Are We Hurting or Helping the Disabled?

Sunday, January 30, 2000

The Americans with Disabilities Act (ADA) of 1990 was supposed to end discrimination against disabled workers. Instead, this act has generated lawsuits that have benefited trial lawyers more than the disabled.

Employment "discrimination" against the disabled means that they receive lower earnings and suffer greater unemployment than people with equal productivity. Under this generally accepted definition, companies do not discriminate if they pay disabled persons less than others simply because they are less productive. The ADA passed without evidence of systemic discrimination against disabled workers in any way comparable to the discrimination against blacks that gave rise to the civil rights legislation of the 1960s.

Still, the ADA had strong bipartisan support in Congress because of concern about the employment prospects of the deaf, blind, and other truly disabled workers. Republican senator Robert Dole, who lost the use of an arm during World War II, was a strong backer.

Congress allowed the definition of disability in the act to be vague. I predicted in 1992 that the vagueness of the ADA and the litigious nature of the judicial system would encourage lawyers and workers to widen the concept of disability to absurd extremes.


So it is not surprising that the principal "disabilities" litigated under the ADA involve workers who charge discrimination over difficulties in coping with stress, drug addiction, alcoholism, obesity, or back problems that are impossible to verify. Lawyers see an opportunity to gamble before sympathetic juries with often ridiculous types of disability claims—or they hope for settlements by companies frightened of potential damages.

The vagueness of the ADA and the litigious nature of our judicial system have encouraged lawyers and workers to widen the concept of disability to absurd extremes..

The Supreme Court recently decided in a seven-to-two opinion against one class of disability arguments that would have enormously widened the scope of the act: Some workers claimed that they were covered under the ADA even though their problems were correctable by devices such as glasses to improve vision or by medications such as beta-blockers that reduce high blood pressure. Had these workers’ view of disability been accepted, more than two-thirds of adult Americans would have fallen under the act—including the seven out of nine justices who heard this case while wearing glasses.

The truly disabled may be the principal victims of the loose definitions of disability and the extensive litigation under the act. To prevent costly lawsuits, many companies apparently avoid hiring job applicants whom they believe would prove litigious under the ADA. Such behavior would explain the results in separate studies by economists Daron Acemoglu and Joshua Angrist of the Massachusetts Institute of Technology and Thomas DeLeire of the University of Chicago, who found that employment of disabled workers fell rather than rose since enactment of this law, mainly because of reduced hiring rather than greater firing. The effect on employment was greatest in medium-size companies (small companies are largely exempt from the act).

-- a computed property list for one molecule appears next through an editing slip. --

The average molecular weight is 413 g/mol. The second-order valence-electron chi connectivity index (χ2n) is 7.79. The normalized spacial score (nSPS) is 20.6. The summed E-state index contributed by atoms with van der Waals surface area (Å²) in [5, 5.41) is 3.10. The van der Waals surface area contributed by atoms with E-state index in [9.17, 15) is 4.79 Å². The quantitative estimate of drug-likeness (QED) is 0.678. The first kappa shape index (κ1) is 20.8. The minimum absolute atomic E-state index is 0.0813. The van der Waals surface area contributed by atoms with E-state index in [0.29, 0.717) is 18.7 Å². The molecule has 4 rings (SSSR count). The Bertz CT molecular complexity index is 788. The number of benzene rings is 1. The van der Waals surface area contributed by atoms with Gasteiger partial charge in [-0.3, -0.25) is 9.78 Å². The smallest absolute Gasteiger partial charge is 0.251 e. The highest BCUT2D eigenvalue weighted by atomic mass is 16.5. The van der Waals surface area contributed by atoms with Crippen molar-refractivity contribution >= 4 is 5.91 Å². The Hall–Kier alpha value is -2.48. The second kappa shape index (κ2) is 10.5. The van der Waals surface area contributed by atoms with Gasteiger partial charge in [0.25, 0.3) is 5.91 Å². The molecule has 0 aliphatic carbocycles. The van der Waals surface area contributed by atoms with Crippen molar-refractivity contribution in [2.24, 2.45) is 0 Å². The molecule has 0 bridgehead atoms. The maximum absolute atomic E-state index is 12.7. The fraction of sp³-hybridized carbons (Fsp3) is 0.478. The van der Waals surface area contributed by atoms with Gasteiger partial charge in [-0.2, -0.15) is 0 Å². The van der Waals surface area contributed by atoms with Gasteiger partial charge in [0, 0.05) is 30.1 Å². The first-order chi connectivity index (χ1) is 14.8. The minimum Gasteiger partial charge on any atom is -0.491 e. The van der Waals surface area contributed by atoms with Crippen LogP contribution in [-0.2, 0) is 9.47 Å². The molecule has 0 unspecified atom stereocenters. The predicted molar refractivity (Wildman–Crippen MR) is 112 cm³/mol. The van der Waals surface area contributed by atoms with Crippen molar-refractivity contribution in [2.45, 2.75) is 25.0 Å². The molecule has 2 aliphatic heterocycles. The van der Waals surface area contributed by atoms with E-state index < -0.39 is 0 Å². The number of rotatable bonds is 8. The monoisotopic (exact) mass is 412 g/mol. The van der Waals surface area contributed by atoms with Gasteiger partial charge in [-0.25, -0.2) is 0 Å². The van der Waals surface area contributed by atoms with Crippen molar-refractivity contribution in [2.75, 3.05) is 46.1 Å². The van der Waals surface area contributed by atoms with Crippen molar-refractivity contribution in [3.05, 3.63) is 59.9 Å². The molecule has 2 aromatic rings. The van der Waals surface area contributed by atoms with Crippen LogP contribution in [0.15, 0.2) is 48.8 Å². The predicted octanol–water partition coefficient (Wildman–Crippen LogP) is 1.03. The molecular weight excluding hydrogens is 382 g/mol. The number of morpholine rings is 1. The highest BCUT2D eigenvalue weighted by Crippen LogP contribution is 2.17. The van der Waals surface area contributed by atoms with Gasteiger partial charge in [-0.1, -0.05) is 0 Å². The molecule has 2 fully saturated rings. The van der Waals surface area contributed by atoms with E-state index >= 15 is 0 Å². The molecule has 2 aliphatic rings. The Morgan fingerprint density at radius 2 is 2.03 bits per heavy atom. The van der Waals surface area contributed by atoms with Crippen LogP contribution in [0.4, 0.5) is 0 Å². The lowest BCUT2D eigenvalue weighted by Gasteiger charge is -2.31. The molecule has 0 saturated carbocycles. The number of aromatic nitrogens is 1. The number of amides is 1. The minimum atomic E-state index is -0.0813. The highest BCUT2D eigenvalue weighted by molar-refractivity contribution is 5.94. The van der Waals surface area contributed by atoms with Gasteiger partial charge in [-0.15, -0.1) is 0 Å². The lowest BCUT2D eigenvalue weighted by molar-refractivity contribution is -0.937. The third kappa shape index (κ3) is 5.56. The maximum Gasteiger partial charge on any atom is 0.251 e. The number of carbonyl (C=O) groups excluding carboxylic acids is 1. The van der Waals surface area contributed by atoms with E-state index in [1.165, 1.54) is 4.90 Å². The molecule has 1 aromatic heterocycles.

Litigation is a bad way to determine whether companies discriminate against persons with disabilities, especially those who fall under the ever-expanding concocted concepts of disability. Competition for workers, imperfect as that sometimes may be, is usually a much more effective way to encourage the hiring of productive employees. If some companies in a highly competitive environment earned lower profits because they did not employ persons who wore eyeglasses, took blood pressure medication, had back or hearing problems, and so forth, less ignorant and less prejudiced companies would seize the opportunity to hire these workers in order to raise their own profits.

The principal "disabilities" litigated under the ADA involve stress, drug addiction, alcoholism, obesity, and back problems.

The United States is not alone in greatly widening the definition of disability. The fraction of men and women who claim some disability has grown sharply during the past two decades in most European nations, even though people have become healthier and jobs less physically demanding. In the Netherlands, probably the most extreme example, 13 percent of the working-age population is considered partially or wholly disabled and about one-third of men aged fifty-five to sixty-four collect a disability benefit.

The Americans with Disabilities Act is a misguided attempt to help the disabled, and the problems it created are getting worse as lawyers find new issues to litigate. Clearly, the scope of the act should be radically narrowed. But that may not be enough. Truly disabled workers might be better off were the ADA scrapped altogether.